So Foursquare co-founder Dennis Crowley thinks that Facebook Places is “pretty boring”? That’s the line he took in an interview with the UK’s Daily Telegraph.
“I have now had a chance to play around with Facebook Places and it’s not that great or interesting,” Crowley said. “It’s a pretty boring service, with barely any incentives for users to keep coming back and telling their friends where they are.”
Crowley said he believed Foursquare’s gaming mechanics and the ability to become mayor of a location would keep users engaged. Even if Facebook decided to copy the incentive structure, he said Foursquare was working on a range of new mechanics to keep the site fresh and stave off “check-in fatigue”.
Hmm. It sounds like sour grapes to me, Crowley.
Of all the location-based services on the market, Foursquare has the most to lose from Facebook Places simply because it’s the biggest. Now it faces a new and much larger rival. Facebook has 500 million users worldwide and Foursquare has nearly three million – an imbalance that Crowley admitted was a “little scary”.
Foursquare took a risk in rejecting overtures from Facebook, and more recently Yahoo!, and deciding to go it alone. That risk might pay off handsomely especially if Facebook’s debut into location manages to grow the market. However, if Facebook Places instead siphons off most prospective check-in users, that would choke off the oxygen supply to the rest of the location market and Foursquare’s best days would be behind it.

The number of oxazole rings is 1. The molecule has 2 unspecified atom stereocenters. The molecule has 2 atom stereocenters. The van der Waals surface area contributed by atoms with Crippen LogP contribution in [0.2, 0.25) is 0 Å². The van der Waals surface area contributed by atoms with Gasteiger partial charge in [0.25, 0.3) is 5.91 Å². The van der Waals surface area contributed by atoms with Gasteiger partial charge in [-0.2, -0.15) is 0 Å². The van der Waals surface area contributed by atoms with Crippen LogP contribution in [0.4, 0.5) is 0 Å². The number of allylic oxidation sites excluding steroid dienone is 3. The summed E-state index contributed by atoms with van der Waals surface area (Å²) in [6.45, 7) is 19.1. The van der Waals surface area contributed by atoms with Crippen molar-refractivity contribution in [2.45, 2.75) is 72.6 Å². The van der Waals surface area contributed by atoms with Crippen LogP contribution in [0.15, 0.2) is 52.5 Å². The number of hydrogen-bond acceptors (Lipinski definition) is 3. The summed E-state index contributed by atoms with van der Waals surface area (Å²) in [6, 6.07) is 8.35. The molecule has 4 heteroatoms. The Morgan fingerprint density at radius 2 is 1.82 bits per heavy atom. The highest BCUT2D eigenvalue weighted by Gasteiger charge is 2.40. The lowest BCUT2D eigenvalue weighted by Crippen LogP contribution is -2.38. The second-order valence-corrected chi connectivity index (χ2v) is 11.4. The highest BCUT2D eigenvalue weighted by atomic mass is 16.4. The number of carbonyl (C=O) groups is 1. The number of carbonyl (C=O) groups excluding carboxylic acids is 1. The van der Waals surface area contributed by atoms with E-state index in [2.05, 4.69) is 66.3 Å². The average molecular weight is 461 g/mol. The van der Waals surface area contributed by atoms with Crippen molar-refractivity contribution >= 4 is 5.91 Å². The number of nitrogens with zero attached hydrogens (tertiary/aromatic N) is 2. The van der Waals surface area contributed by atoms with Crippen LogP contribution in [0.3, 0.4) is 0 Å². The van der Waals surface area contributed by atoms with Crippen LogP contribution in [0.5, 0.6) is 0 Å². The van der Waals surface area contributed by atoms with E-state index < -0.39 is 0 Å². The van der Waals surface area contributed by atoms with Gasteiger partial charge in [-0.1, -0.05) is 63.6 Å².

Crowley might have a point on the gaming mechanics and the importance of built-in incentives to check in. The competitive aspect of Foursquare has been a big factor in its success to date. Yet I have the sense that the game aspect might not be as addictive in the long term as Crowley thinks. Based purely on anecdotal evidence, I believe that eventually people would tire of competing of become mayor of places. The push back from friends who are sick of reading Foursquare updates on Facebook and Twitter could also stymie growth, although of course these options can be deactivated.
Aside from numbers, the key advantage that Facebook Places offers over Foursquare is the social aspect because of the close integration with a site where people already have a critical mass of friends. Places has features such as the ability to tag multiple people with one check-in and a repository for stories and photos associated with a location. This could prove more compelling in the long run than earning points and titles.
Of course, I don’t know what new mechanics Foursquare has up its sleeves, although Crowley hinted at a recommendation service of some kind. I also don’t know what Foursquare’s integration with Places will look like, since the company has had access to the API for a while but is yet to do anything with it. Contrast this with Gowalla, Booyah and Yelp, which all announced integration plans at the Places launch.
Foursquare is far from doomed but there’s a lot at stake for the start-up. Crowley’s words may spring from deep personal conviction, but they are certainly not without context.